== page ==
Perhaps it’s the fact that I read Banana Yoshimoto‘s Kitchen yesterday. Perhaps the terrible cold and rain yesterday played a part. But as I approached my office’s building this morning, I saw a reflection that startled me. In that large plate glass window, I first noticed my hair, pulled back in a frizzy ponytail, attempting to conceal the fact that I didn’t have enough time to wash it this morning. I then noticed, for the first time, that my coat has light shoulder padding, which I should probably remove. Then, most startlingly, I realized that I looked troubled. Or, more to the point, I looked unhappy.
While the translation suffers a bit (boy, it sure helps to know that “soupy rice” really means ochazuke, or what the heck katsudon is), I was deeply moved by the stream-of-anguish life Mikage and Yuichi lead in Kitchen. I can completely relate to the feeling of inertia stemming from trauma. Most recently it was after leaving Spike. Every original reason I had come to Japan no longer held true. I was left wondering — if they’re not keeping me here, what is? And why? But as Yoshimoto notes in her book, sometimes we leave changing until the bitter end, when circumstance forces us to change our ways.
But we also always come out of it. We keep on living, and things get better in the end. We find new jobs, new friends, new ways of expressing ourselves, new ways of enjoying life. And, as I look around, I see that’s exactly where I am! I’ve got a great new job, with some new on-the-job friends, have rediscovered my creative musical ability through my home recording studio, and have been totally living it up with Mercy.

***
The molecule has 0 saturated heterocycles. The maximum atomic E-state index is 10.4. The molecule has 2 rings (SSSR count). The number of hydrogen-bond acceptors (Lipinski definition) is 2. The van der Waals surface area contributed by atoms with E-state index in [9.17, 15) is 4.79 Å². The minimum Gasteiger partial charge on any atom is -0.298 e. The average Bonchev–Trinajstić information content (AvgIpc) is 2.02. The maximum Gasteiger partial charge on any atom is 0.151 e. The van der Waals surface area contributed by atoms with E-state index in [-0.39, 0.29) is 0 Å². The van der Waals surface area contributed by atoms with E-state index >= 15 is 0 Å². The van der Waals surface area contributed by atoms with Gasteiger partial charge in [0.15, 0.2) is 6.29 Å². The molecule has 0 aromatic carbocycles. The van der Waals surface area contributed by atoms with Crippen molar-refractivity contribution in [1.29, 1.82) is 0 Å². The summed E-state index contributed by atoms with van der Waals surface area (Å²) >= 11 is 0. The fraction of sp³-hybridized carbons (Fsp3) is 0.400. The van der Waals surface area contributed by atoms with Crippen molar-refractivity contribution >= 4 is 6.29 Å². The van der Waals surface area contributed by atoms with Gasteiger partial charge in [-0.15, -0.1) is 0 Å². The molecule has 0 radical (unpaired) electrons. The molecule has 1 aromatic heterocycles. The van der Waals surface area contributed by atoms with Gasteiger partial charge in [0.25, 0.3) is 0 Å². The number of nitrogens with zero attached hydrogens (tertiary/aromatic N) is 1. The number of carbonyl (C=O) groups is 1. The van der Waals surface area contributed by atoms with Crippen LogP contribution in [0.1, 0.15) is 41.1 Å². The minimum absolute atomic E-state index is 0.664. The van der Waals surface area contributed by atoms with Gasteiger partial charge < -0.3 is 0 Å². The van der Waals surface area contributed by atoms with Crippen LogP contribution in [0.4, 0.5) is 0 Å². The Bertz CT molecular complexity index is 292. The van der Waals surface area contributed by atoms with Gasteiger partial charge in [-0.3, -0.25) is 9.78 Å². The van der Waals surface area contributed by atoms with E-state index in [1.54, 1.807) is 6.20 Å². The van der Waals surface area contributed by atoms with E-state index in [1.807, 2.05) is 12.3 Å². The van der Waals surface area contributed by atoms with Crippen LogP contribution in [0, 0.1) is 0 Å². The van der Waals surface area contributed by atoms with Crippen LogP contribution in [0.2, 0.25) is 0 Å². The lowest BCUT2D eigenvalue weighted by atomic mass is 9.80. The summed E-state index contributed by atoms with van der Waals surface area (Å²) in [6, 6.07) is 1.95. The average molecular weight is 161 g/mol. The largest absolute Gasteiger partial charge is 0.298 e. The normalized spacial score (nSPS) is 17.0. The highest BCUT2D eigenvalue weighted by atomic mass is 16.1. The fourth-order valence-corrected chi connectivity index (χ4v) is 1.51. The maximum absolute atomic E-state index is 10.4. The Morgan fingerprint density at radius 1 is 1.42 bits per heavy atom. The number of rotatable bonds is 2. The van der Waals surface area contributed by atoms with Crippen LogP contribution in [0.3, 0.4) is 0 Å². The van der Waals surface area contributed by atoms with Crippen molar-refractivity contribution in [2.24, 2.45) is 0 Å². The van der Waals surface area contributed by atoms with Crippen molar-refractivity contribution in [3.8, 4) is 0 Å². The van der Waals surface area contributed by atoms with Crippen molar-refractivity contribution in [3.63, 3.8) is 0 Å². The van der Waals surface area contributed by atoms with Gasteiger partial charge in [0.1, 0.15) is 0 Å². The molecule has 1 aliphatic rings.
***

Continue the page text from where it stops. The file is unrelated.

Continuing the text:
So what really was disturbing about my reflection this morning was that I’m not really upset. Yet I portray this fussy, upset, hypercritical, introverted, unapproachable individual both in my real life and at work, when I have no reason to do so. It’s a vestigial defense mechanism, erected back when I had just cause to do so . . . and now just serves to put people off, to keep me isolated, not from those that want to hurt me, but those that are trying to befriend me. I keep realizing, over and over again, that life is too short to let habits continue. But like the modern human I am, I bury my self-realizations in layers of self-delusion and regret.
I’m bound and determined not to let that happen this time. Hopefully, I’ll keep reading this entry, and not slip back into a comfortable, but lonely, existence. I’ll keep that self-confidence that people find so admirable (and, apparently, attractive!), but won’t distance myself from others just to stay that way.
World, here I come.